Britt Coulson told us today that their most recently converted air tanker, Tanker 133 will be complete by the end of this week (see above photo). It will be the third in the C-130 series that the company has converted and is their second L-382G, which is a civilian version of the C-130. Their first L-382G, Tanker 132, was first grid tested in 2015 and in recent months was on contract in Australia. T-133 should be complete before the company begins pilot training at the end of this month.

Coulson is also working on a fourth air tanker. The “new” Tanker 134 is the second C-130Q that they have acquired and should be ready to go about four years after their first C-130Q, Tanker 131 reported for duty. The aircraft needs heavy maintenance, and to get it done they will remove the tail and wings and truck it down the highway from Tucson to another facility in Mesa. Britt Coulson said they expect to have it complete by the end of this summer.

Coulson's L-130Q
Coulson’s C-130Q which will become Tanker 134 later this year. Coulson photo.

The C-130Q’s began as strategic communications links for the U.S. Navy’s Fleet Ballistic Missile submarine force and as a backup communications link for the U. S. Air Force manned strategic bomber and intercontinental ballistic missile forces. They are similar to the C-130H, but the 12 “Q” models that were made were outfitted with complex electronics systems, including a six-mile long trailing wire antenna, for communicating with submarines and bombers. Tanker 131 still has the remains of a vent for cooling the winch that was used to reel in the long antenna.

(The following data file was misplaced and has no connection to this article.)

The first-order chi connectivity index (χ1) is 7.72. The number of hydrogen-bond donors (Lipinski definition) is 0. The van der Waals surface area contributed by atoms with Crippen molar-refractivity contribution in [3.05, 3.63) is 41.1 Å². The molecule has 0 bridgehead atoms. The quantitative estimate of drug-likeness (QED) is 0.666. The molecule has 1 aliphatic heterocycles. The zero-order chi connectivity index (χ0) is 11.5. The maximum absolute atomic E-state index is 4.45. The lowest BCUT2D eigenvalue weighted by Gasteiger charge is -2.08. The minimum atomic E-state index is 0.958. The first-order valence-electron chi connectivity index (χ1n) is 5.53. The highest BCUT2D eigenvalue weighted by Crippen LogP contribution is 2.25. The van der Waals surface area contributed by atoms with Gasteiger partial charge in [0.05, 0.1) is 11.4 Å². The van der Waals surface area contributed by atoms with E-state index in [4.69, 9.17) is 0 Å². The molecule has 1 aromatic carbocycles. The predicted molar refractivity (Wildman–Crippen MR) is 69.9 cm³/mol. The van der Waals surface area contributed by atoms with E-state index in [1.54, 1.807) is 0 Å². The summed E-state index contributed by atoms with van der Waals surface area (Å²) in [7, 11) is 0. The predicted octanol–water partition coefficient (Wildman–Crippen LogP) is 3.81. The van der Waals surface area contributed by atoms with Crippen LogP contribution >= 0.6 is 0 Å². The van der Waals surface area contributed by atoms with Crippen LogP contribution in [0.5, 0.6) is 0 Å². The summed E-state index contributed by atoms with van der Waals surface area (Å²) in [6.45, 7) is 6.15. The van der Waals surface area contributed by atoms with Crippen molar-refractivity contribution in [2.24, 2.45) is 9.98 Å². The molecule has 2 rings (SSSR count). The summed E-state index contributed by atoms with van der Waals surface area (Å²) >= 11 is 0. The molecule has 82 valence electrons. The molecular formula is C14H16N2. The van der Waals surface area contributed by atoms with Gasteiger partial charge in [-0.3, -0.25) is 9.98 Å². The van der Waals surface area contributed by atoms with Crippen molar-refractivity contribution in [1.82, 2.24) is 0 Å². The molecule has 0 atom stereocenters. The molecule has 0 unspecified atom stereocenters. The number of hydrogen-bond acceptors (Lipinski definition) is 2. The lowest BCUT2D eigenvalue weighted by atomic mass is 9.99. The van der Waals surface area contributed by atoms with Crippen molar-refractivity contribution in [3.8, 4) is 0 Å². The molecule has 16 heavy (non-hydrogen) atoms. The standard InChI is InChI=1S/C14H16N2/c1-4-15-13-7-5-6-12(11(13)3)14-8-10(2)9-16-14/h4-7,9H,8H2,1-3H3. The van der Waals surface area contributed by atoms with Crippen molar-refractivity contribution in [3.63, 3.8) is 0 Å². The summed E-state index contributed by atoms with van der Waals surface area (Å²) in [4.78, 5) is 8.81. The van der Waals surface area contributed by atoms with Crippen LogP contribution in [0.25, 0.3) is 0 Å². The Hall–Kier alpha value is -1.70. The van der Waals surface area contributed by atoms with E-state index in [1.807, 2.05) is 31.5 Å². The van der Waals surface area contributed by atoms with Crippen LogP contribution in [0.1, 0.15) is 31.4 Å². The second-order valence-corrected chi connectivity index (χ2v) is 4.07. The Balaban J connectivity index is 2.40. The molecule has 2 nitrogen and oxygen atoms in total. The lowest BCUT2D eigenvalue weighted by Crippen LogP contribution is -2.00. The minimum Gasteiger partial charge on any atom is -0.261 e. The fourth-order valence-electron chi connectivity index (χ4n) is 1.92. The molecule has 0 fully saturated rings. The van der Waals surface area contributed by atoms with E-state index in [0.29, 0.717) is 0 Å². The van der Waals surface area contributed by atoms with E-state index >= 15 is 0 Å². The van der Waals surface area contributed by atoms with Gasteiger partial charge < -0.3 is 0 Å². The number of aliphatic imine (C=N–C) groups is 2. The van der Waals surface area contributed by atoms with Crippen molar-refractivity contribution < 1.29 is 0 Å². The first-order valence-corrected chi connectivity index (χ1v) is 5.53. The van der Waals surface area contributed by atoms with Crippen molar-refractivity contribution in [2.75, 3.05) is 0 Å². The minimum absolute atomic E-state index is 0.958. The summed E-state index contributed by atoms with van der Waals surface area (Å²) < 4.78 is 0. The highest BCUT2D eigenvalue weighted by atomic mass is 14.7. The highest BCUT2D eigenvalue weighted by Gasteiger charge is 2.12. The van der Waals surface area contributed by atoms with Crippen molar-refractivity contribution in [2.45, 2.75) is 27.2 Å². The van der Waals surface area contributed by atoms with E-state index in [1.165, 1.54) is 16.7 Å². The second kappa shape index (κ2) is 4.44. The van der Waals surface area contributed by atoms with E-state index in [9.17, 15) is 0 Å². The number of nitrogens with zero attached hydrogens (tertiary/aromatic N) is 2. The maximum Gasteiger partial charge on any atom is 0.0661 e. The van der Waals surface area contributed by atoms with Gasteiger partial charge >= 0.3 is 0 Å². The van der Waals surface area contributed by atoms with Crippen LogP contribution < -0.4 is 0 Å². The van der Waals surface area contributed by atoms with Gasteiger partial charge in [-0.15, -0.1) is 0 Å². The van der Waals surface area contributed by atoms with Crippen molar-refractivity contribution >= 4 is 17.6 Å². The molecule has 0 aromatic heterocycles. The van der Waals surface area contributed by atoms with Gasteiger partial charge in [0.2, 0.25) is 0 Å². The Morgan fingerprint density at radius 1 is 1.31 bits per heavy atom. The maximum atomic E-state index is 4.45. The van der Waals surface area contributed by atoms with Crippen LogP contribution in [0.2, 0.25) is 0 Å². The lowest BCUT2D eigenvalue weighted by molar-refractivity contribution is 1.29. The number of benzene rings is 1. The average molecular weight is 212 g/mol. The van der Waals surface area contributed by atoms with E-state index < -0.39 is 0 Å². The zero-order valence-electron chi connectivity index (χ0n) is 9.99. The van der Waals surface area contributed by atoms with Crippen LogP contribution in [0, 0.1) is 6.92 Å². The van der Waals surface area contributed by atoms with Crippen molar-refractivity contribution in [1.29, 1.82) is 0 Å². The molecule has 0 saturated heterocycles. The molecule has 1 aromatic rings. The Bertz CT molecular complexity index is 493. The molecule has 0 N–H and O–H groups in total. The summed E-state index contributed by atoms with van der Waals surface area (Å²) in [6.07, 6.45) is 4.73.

Privately owned C-130’s are extremely hard to find, and it is likely that very few more, if any, will be converted to air tankers in the near future.

Air Spray

Meanwhile Air Spray expects to roll their first converted BAe-146 out of the hangar in a week or so to begin static tests of the retardant system while the aircraft is parked on the ground. After that is complete they will start flight tests and work towards the grid test, dropping retardant into a matrix of cups on the ground at Fox Field. Ravi Saip, the company’s Director of Maintenance/General Manager, told us today that he expects the tanker will be ready to fight fire sometime this summer.  They are also working on a second BAe-146, which, so far, has the interior stripped out. Air Spray has been working on the first one since at least 2013, when the estimated completion date was fire season 2014.

Air Spray's BAe-146
Air Spray’s BAe-146s as seen in a 2013 Air Spray photo. Ravi Saip said when they roll the nearly completed aircraft out of the hangar he will send us a better picture.

Mr. Saip told us that the recent contracts for federal air tankers require that instead of being certified in the “restricted” category, they must comply with the requirements of a “standard” aircraft. The Forest Service, and especially the FAA, have been pushing for this change for jet-powered air tankers for a while.While it complicates the conversion and approval process, it also opens the  possibility of air tankers being allowed to carry passengers if the Forest Service wanted to plug that into the contracts.

Air Spray also has eight Air Tractor 802 Single Engine Air Tankers (SEATs) — three on wheels, and five on floats. They are on contract with Alaska, Oregon, the Forest Service, and one is on Call When Needed.

Mr. Saip said the one with the Forest Service at John Day, Oregon is the only SEAT the agency has on contract and is instrumented with strain gauges like the large air tankers.

The Bureau of Land Management usually does all of the contracting for the federal SEATs. Randall Eardley, a spokesperson for the BLM, told us in March that the number of SEATs on exclusive use contracts was expected to be the same as in 2016 — 33 aircraft.